The most interesting scenes in this novel take place in the Linears—gigantic buildings that house the millions of people inhabiting the expanded megapolis of "Jerhattan" (Jersey-to-Manhattan, one supposes). The wretched existence of the many poor people struggling to eke out a living in these labyrinthine structures is vividly described, and McCaffrey might have lingered longer in this unique environment.

McCaffrey's overall strength—or weakness—as a writer is that she imbues the content of science fiction with the atmosphere of fantasy.  That is, as her Talents perform more and more astounding feats, their powers seem like nothing more than a type of magic; and the convuluted struggles between the chief Talent and the tyrannical woman in charge of building the space platform recall fairy tales about virtuous heroines battling witches and evil stepmothers. This is not the mood one expects in science fiction; but, one might argue, it is a genre that should be open to the unexpected.

Readers who want their science fiction more down to Earth—so to speak—might venture into the netherworld of science fiction paperbacks, where they will discover an occasional gem like Allan Steele's Clarke County, Space (Ace Books: $4.50; 231 pp.). The year is 2049, and residents of the first space habitat, Clarke County, are growing restive under the control of Earth bureaucracies. Complicating matters: the abused mistress of a Mafia chieftain has fled to the habitat; a determined assassin has arrived to find and kill her; and a zealot who believes his cult's leader is the reincarnated Elvis Presley—who died for your sins—has obtained control of an orbiting nuclear warhead, which he plans to use to destroy the space habitat.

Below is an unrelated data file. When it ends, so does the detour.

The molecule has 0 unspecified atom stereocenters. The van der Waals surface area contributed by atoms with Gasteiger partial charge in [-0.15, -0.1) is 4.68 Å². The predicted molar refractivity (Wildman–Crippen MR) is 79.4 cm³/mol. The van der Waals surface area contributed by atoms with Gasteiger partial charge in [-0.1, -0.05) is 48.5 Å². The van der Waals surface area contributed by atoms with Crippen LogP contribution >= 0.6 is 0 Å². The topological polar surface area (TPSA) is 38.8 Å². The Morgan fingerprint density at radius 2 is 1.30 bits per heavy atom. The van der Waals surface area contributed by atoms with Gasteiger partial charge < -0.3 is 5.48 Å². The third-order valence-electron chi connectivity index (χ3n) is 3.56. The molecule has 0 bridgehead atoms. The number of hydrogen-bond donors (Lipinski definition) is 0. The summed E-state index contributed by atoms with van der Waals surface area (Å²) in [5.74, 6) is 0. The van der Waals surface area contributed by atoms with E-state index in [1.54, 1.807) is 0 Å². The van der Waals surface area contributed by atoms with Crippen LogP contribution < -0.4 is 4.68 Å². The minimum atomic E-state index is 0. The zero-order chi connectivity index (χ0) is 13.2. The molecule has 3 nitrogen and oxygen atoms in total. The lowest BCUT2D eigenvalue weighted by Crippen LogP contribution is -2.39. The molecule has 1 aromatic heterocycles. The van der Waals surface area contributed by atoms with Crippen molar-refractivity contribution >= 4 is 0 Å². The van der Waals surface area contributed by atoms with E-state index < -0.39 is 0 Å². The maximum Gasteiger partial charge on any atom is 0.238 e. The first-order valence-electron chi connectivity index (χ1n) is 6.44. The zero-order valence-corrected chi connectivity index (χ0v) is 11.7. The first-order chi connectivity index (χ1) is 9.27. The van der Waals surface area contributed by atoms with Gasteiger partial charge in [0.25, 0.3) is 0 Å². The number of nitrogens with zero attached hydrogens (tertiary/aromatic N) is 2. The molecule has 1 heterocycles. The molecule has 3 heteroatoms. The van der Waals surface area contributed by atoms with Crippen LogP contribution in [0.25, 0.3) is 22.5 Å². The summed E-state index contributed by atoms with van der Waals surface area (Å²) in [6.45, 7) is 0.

Steele is often compared to Robert A. Heinlein, and they share one trait: the ability to combine gruff, no-nonsense adventure with traces of religious mysticism. Here, the sheriff tracking down the assassin is an American Indian who periodically enters a trance to talk to the trickster god, Coyote; the computer in charge of the habitat mysteriously develops self-awareness and starts to assist the nascent rebellion; the assassin likes to imagine himself a new Golem, cold and implacable; and for comic relief, there are descriptions of the beliefs and rituals of the Church of the Living Elvis. (Though it rather ruins the fun to make the group's leader a cynical con man; a more interesting character would be a new Elvis who really believes in his own divinity.)